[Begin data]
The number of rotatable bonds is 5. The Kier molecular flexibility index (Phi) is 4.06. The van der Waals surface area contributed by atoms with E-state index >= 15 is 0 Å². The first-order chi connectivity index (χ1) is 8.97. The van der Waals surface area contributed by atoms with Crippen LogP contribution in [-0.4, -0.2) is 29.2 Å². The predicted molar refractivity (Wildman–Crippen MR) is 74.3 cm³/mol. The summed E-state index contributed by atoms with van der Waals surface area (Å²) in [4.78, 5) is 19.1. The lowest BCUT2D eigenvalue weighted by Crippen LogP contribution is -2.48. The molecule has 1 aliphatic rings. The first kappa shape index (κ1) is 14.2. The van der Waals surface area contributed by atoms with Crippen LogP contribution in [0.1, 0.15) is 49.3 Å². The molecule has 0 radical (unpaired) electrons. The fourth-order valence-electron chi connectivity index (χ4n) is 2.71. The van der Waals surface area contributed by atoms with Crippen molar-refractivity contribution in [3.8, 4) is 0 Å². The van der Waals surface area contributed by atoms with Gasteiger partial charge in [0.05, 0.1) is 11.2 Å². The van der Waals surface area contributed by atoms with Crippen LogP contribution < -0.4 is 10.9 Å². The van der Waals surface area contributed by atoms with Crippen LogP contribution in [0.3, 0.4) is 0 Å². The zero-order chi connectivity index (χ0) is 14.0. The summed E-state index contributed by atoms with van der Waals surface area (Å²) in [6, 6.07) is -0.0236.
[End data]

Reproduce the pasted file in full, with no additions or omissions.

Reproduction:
The number of rotatable bonds is 5. The Kier molecular flexibility index (Phi) is 4.06. The van der Waals surface area contributed by atoms with E-state index >= 15 is 0 Å². The first-order chi connectivity index (χ1) is 8.97. The van der Waals surface area contributed by atoms with Crippen LogP contribution in [-0.4, -0.2) is 29.2 Å². The predicted molar refractivity (Wildman–Crippen MR) is 74.3 cm³/mol. The summed E-state index contributed by atoms with van der Waals surface area (Å²) in [4.78, 5) is 19.1. The lowest BCUT2D eigenvalue weighted by Crippen LogP contribution is -2.48. The molecule has 1 aliphatic rings. The first kappa shape index (κ1) is 14.2. The van der Waals surface area contributed by atoms with Crippen LogP contribution in [0.1, 0.15) is 49.3 Å². The molecule has 0 radical (unpaired) electrons. The fourth-order valence-electron chi connectivity index (χ4n) is 2.71. The van der Waals surface area contributed by atoms with Crippen molar-refractivity contribution in [3.8, 4) is 0 Å². The van der Waals surface area contributed by atoms with Gasteiger partial charge in [0.05, 0.1) is 11.2 Å². The van der Waals surface area contributed by atoms with Crippen LogP contribution < -0.4 is 10.9 Å². The van der Waals surface area contributed by atoms with Crippen LogP contribution in [0.3, 0.4) is 0 Å². The zero-order chi connectivity index (χ0) is 14.0. The summed E-state index contributed by atoms with van der Waals surface area (Å²) in [6, 6.07) is -0.0236.